Will New Food Labels Reduce Sugar Consumption?
If you're in the habit of reading labels, you've noticed some recent style changes: bigger, bolder print, new serving sizes, updated nutritional "daily values," and more. That's because food manufacturers are complying with new labelling rules issued by the U.S. Food and Drug Administration. 'Food Guys' Jon Jackson and Greg Patent wonder if the new labels will lead Americans to drink less soda pop, or to ask why there's sugar in cans of beans and jars of pickles.
From the FDA's website, here's an overview of the labelling updates, compliance dates, and changes in how serving sizes are listed:
"On May 27, 2016, the FDA published final rules on the new Nutrition Facts label for packaged foods to reflect new scientific information, including the link between diet and chronic diseases such as obesity and heart disease. The new label will make it easier for consumers to make better informed food choices. The new label is already appearing on packages even before it is required to be used. Manufacturers with $10 million or more in annual sales must switch to the new label by January 1, 2020; manufacturers with less than $10 million in annual food sales have until January 1, 2021 to comply. Manufacturers of single-ingredient sugars such as honey and maple syrup and certain cranberry products have until July 1, 2021 to make the changes.
• The “iconic” look of the label remains, but we are making important updates to ensure consumers have access to the information they need to make informed decisions about the foods they eat. These changes include increasing the type size for “Calories,” “servings per container,” and the “Serving size” declaration, and bolding the number of calories and the “Serving size” declaration to highlight this information.
• Manufacturers must declare the actual amount, in addition to percent Daily Value of vitamin D, calcium, iron and potassium. They can voluntarily declare the gram amount for other vitamins and minerals.
• The footnote is changing to better explain what percent Daily Value means. It will read: “*The % Daily Value tells you how much a nutrient in a serving of food contributes to a daily diet. 2,000 calories a day is used for general nutrition advice.”
• “Added sugars,” in grams and as percent Daily Value, will be included on the label. Scientific data shows that it is difficult to meet nutrient needs while staying within calorie limits if you consume more than 10 percent of your total daily calories from added sugar, and this is consistent with the 2015-2020 Dietary Guidelines for Americans.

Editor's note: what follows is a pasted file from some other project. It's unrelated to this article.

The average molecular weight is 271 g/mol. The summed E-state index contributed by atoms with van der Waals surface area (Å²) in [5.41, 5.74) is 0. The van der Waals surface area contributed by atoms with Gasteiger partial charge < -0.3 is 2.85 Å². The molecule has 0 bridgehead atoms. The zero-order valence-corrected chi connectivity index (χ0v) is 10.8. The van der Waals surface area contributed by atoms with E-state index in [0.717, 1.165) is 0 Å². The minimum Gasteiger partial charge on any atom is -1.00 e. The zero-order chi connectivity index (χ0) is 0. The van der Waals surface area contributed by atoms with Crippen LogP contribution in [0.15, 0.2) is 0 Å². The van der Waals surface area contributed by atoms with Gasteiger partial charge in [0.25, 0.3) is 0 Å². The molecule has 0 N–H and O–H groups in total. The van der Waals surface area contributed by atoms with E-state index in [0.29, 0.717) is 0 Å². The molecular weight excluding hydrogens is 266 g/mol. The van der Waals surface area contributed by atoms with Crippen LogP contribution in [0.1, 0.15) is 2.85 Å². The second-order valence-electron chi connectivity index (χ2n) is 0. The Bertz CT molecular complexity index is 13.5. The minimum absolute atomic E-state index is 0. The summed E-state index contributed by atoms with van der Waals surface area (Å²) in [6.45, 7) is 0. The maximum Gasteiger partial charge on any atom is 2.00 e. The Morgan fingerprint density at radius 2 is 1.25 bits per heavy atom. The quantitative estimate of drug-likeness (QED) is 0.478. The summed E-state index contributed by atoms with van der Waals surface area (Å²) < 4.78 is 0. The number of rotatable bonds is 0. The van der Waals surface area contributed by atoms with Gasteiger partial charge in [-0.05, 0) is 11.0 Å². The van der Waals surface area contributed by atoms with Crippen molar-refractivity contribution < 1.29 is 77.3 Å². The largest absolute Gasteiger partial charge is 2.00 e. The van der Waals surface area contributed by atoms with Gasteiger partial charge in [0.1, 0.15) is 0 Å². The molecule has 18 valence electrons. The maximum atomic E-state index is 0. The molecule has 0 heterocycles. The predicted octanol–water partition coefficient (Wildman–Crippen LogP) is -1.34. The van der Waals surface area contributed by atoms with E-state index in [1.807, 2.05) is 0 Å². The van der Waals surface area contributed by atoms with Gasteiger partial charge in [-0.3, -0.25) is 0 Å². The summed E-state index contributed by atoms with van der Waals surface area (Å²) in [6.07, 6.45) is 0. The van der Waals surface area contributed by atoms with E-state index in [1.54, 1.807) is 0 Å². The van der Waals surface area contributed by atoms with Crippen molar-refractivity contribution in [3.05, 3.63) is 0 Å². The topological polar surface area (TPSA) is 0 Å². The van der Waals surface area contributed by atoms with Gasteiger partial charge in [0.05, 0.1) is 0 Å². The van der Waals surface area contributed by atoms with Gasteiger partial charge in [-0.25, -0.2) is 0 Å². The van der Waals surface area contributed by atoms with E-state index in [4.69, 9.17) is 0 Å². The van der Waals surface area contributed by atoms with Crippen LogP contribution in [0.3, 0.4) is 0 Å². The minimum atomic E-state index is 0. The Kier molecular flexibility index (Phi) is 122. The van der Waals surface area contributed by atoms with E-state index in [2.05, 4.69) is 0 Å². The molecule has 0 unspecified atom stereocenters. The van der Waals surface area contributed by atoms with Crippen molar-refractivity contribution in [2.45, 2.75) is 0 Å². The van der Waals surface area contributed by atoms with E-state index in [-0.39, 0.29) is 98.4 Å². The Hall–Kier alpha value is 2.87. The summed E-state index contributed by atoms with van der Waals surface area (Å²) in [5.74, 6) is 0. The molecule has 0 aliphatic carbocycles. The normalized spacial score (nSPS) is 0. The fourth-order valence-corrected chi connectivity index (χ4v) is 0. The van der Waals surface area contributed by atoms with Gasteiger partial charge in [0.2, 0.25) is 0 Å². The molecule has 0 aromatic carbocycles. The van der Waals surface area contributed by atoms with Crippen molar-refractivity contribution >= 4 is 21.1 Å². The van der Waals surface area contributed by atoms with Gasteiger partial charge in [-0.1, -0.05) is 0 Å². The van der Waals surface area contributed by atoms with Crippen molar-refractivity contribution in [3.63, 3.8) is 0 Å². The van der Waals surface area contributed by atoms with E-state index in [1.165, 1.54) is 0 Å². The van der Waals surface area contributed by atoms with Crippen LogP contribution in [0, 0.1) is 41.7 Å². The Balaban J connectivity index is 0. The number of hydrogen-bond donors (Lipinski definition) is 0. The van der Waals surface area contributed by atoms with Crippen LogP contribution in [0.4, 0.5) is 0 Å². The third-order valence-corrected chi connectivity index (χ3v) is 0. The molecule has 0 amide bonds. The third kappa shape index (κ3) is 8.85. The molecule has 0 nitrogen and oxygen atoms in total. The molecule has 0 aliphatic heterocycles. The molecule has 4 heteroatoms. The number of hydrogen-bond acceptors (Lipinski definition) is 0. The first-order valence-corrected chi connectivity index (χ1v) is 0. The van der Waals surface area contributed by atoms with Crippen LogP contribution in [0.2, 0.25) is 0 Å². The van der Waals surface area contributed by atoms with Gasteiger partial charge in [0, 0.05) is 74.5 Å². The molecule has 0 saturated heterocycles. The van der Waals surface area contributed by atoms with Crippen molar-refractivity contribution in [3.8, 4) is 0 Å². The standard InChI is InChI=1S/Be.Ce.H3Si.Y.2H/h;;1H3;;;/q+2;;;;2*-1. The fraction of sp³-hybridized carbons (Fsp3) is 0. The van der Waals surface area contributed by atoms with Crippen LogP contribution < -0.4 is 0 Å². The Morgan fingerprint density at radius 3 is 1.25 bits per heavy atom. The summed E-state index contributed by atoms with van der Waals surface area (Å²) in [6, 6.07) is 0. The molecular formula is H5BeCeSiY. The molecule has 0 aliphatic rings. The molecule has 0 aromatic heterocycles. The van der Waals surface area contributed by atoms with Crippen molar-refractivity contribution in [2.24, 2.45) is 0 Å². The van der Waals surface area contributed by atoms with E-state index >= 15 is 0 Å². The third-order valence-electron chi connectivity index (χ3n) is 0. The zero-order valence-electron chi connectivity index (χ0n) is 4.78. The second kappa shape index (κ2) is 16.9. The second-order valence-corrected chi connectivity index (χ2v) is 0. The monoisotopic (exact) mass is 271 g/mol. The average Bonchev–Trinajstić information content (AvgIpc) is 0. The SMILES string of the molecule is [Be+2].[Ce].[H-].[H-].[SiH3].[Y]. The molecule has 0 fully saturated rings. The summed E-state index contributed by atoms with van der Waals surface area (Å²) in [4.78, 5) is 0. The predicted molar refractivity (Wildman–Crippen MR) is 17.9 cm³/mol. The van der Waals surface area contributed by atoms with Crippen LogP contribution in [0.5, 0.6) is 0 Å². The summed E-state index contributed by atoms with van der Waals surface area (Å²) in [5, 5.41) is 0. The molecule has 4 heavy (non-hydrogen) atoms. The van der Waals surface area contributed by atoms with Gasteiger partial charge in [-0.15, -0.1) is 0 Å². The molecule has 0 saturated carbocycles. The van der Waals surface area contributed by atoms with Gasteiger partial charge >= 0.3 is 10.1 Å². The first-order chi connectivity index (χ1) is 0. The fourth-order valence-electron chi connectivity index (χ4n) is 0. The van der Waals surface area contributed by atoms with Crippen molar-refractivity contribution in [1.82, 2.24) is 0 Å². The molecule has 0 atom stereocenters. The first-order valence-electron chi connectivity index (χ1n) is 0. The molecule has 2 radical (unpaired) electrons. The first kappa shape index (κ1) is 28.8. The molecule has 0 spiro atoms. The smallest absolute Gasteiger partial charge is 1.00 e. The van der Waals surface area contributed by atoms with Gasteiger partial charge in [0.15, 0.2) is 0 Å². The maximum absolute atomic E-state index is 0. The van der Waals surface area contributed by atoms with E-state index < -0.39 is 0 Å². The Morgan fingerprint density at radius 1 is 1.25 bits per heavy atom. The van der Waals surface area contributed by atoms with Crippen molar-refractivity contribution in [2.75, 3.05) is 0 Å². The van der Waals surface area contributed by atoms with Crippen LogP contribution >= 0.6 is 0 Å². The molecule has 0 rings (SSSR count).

• The list of nutrients that are required or permitted to be declared is being updated. Vitamin D and potassium will be required on the label. Calcium and iron will continue to be required. Vitamins A and C will no longer be required but can be included on a voluntary basis.
• While continuing to require “Total Fat,” “Saturated Fat,” and “Trans Fat” on the label, “Calories from Fat” is being removed because research shows the type of fat is more important than the amount.
• Daily values for nutrients like sodium, dietary fiber and vitamin D are being updated based on newer scientific evidence from the Institute of Medicine and other reports such as the 2015 Dietary Guidelines Advisory Committee Report, which was used in developing the 2015-2020 Dietary Guidelines for Americans. Daily values are reference amounts of nutrients to consume or not to exceed and are used to calculate the percent Daily Value (% DV) that manufacturers include on the label. The %DV helps consumers understand the nutrition information in the context of a total daily diet.
• By law, serving sizes must be based on amounts of foods and beverages that people are actually eating, not what they should be eating. How much people eat and drink has changed since the previous serving size requirements were published in 1993. For example, the reference amount used to set a serving of ice cream was previously 1/2 cup but is changing to 2/3 cup. The reference amount used to set a serving of soda is changing from 8 ounces to 12 ounces.
• Package size affects what people eat. So for packages that are between one and two servings, such as a 20 ounce soda or a 15-ounce can of soup, the calories and other nutrients will be required to be labeled as one serving because people typically consume it in one sitting.
• For certain products that are larger than a single serving but that could be consumed in one sitting or multiple sittings, manufacturers will have to provide “dual column” labels to indicate the amount of calories and nutrients on both a “per serving” and “per package”/“per unit” basis. Examples would be a 24-ounce bottle of soda or a pint of ice cream. With dual-column labels available, people will be able to easily understand how many calories and nutrients they are getting if they eat or drink the entire package/unit at one time."
(Broadcast: "The Food Guys," 9/29/19. Listen weekly on the radio at 9:53 a.m. Sundays, or via podcast.)